Building on more than one change will get you results.

It seems I’m not alone in my quest to find the one thing that I can pin a problem or solution to. Thinking that if I can figure out that one thing then that problem will be solved.

Depending on the problem or issue at hand it would seem logical that this strategy might work or at least have some degree of success. But as much as I know (and so do you) it’s never just one thing; I still hear and see us all looking for it.

Be it something you need to add in or take away from your life with the hopes of improving things I’m here to share that it’s your commitment to consistently add in or take away several things that will impact your fitness and health goals. At no point did I say this was going to be easy. Frankly, I’m frustrated with the amount of information available that I see, hear, and read. What does one do with it all to improve their health?

If I could have, should have, or would have……just why do you do or not do?


Is there one thing is that is making you fat or keeping you from being fit?

Stop looking or blaming one thing for your failures. Even though I know this I still occasionally find myself wondering, “If I just did “X or Y” would I notice change?”

  • It’s not too much beer and wine, chocolate, chips, or muffins.
  • It’s not the fact you are wired all day long to you smart phone, computer, and then television.
  • It’s not just the hormones.
  • It’s not the desk job.
  • It’s not the fact that you don’t get enough sleep.
  • It’s not that you don’t exercise enough. How much is enough?
  • It’s not the carbs or the fat or the lack of protein.
  • It’s not that you don’t get enough cardio.

If you want to see 12 Graphs That Show Why People Get Fat then check out some excellent observations by author Kris Gunnars.

The highlights and truths:

  • People are eating more junk food than ever
  • Sugar consumption has skyrocketed
  • People gain lots of weight during the Holidays, which they never get rid of
  • The obesity epidemic started when the low-fat guidelines were published
  • Food Is Cheaper Than Ever Before
  • People are eating more vegetable oils, mostly from processed foods

The Social Environment Can Strongly Affect Calorie Intake.

Our calorie intake is higher than it’s ever been.

“It’s important to keep in mind that it is not some collective moral failure that drives the increased calorie intake,” Gunnars writes. “All behavior is driven by the underlying biology… and the way the diet and environment have changed has altered the way our brains and hormones work. In other words, these changes have caused malfunctions in the biological systems that are supposed to prevent us from getting fat.” This is the underlying reason for the increased calorie intake and weight gain, NOT a lack of willpower, as some people would have you believe.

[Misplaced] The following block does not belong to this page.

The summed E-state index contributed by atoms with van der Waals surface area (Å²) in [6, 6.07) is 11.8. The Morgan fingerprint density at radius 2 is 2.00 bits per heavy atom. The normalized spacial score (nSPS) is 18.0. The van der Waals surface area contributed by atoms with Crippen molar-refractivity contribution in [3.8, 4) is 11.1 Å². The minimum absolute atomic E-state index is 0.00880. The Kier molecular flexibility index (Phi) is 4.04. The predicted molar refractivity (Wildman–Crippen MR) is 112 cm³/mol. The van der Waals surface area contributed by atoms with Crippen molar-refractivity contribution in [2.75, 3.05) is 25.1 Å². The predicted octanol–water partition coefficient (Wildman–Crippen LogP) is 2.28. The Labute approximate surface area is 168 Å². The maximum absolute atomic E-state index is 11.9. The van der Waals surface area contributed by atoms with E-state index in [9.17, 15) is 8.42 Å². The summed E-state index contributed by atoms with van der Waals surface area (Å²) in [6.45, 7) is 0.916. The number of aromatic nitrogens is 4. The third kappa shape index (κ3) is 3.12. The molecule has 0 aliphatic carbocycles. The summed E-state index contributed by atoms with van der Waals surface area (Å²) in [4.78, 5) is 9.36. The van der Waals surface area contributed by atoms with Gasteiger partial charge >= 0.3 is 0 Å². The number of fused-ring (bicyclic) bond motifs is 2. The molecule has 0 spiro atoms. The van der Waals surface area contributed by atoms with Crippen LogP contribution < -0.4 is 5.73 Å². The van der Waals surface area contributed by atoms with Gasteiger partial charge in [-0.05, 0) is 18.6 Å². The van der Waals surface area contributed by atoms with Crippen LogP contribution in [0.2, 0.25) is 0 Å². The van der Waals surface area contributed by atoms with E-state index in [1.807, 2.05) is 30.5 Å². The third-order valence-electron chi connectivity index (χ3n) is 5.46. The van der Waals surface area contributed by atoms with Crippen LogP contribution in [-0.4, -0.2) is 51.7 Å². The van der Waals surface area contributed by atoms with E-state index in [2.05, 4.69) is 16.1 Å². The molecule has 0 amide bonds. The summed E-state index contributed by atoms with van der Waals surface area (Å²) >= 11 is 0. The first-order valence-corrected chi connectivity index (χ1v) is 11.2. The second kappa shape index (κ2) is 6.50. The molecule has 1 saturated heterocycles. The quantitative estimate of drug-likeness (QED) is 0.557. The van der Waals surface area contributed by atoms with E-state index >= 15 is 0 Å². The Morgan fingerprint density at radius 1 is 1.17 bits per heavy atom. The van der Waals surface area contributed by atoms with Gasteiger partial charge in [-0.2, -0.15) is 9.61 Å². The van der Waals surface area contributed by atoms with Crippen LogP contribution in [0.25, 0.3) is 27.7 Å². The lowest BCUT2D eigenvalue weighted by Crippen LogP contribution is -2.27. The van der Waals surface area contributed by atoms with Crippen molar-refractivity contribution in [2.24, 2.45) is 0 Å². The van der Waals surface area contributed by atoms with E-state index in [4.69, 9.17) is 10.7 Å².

It’s nice to have a perspective that shifts at least a little off the fact that you put the fork in your mouth and your lazy keeps you on the couch!

This got me thinking about it from a movement and exercise perspective. Why is your exercise routine not getting you fit?

The highlights and truths:

  • You do the same thing over and over.
  • Work too hard or not hard enough – intensities are not varied.
  • Exercise selection is not what you need. Isolation vs. compound exercises.
  • The quality is not there.
  • There are no periodization or recovery phases to your training.
  • You don’t nutritionally support your training.

Once you develop consistency around “one thing” build on another thing until you have created a lifestyle plan you can live with. Nutrition and exercise science is evolving. Keep reading, listening, and changing your plan to make informed decisions that move you in the right direction every day.

Building on more than one change will get you results.

You must choose what’s right for you and consistently do it. Is it easy? Not always. Is it worth it? Always Yes!

You can do it and you should!

Written by: Sheila Hamilton September 2017

Listen to Sheila discuss this topic with Jon McComb on the “Fitness Segment,” which airs live every Thursday at 9:05 am CKNW 980am radio.